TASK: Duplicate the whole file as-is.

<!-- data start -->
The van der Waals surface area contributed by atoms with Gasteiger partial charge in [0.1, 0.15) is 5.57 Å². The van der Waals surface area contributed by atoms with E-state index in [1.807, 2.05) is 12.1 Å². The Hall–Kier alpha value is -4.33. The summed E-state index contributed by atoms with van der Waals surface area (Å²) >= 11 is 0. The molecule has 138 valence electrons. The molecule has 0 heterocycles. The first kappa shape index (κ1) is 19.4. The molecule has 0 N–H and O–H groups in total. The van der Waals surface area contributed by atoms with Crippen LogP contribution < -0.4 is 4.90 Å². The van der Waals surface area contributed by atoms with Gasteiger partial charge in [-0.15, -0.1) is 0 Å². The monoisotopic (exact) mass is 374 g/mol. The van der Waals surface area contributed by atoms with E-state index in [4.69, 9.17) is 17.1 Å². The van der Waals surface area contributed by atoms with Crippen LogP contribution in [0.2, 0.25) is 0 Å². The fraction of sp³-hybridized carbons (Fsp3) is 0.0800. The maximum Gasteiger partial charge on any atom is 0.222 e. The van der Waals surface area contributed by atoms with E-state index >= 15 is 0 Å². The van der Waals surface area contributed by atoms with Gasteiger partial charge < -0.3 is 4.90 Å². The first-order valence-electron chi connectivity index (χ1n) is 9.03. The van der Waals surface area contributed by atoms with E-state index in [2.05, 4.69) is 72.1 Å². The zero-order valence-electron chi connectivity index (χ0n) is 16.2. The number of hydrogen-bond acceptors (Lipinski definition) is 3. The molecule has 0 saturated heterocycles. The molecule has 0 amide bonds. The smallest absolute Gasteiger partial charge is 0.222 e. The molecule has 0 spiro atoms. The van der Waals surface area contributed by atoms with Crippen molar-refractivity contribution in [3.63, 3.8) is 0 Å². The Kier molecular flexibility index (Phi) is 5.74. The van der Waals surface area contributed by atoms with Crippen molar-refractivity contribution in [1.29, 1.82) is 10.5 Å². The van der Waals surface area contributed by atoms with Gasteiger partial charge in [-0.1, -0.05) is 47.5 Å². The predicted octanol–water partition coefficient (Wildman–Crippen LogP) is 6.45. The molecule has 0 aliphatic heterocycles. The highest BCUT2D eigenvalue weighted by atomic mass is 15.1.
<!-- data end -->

The van der Waals surface area contributed by atoms with Gasteiger partial charge in [0.1, 0.15) is 5.57 Å². The van der Waals surface area contributed by atoms with E-state index in [1.807, 2.05) is 12.1 Å². The Hall–Kier alpha value is -4.33. The summed E-state index contributed by atoms with van der Waals surface area (Å²) >= 11 is 0. The molecule has 138 valence electrons. The molecule has 0 heterocycles. The first kappa shape index (κ1) is 19.4. The molecule has 0 N–H and O–H groups in total. The van der Waals surface area contributed by atoms with Crippen LogP contribution < -0.4 is 4.90 Å². The van der Waals surface area contributed by atoms with Gasteiger partial charge in [-0.15, -0.1) is 0 Å². The monoisotopic (exact) mass is 374 g/mol. The van der Waals surface area contributed by atoms with E-state index in [4.69, 9.17) is 17.1 Å². The van der Waals surface area contributed by atoms with Crippen LogP contribution in [0.2, 0.25) is 0 Å². The fraction of sp³-hybridized carbons (Fsp3) is 0.0800. The maximum Gasteiger partial charge on any atom is 0.222 e. The van der Waals surface area contributed by atoms with E-state index >= 15 is 0 Å². The van der Waals surface area contributed by atoms with Gasteiger partial charge < -0.3 is 4.90 Å². The first-order valence-electron chi connectivity index (χ1n) is 9.03. The van der Waals surface area contributed by atoms with E-state index in [2.05, 4.69) is 72.1 Å². The zero-order valence-electron chi connectivity index (χ0n) is 16.2. The number of hydrogen-bond acceptors (Lipinski definition) is 3. The molecule has 0 saturated heterocycles. The molecule has 0 amide bonds. The smallest absolute Gasteiger partial charge is 0.222 e. The molecule has 0 spiro atoms. The van der Waals surface area contributed by atoms with Crippen molar-refractivity contribution in [3.63, 3.8) is 0 Å². The Kier molecular flexibility index (Phi) is 5.74. The van der Waals surface area contributed by atoms with Crippen molar-refractivity contribution in [1.29, 1.82) is 10.5 Å². The van der Waals surface area contributed by atoms with Gasteiger partial charge in [-0.1, -0.05) is 47.5 Å². The predicted octanol–water partition coefficient (Wildman–Crippen LogP) is 6.45. The molecule has 0 aliphatic heterocycles. The highest BCUT2D eigenvalue weighted by atomic mass is 15.1.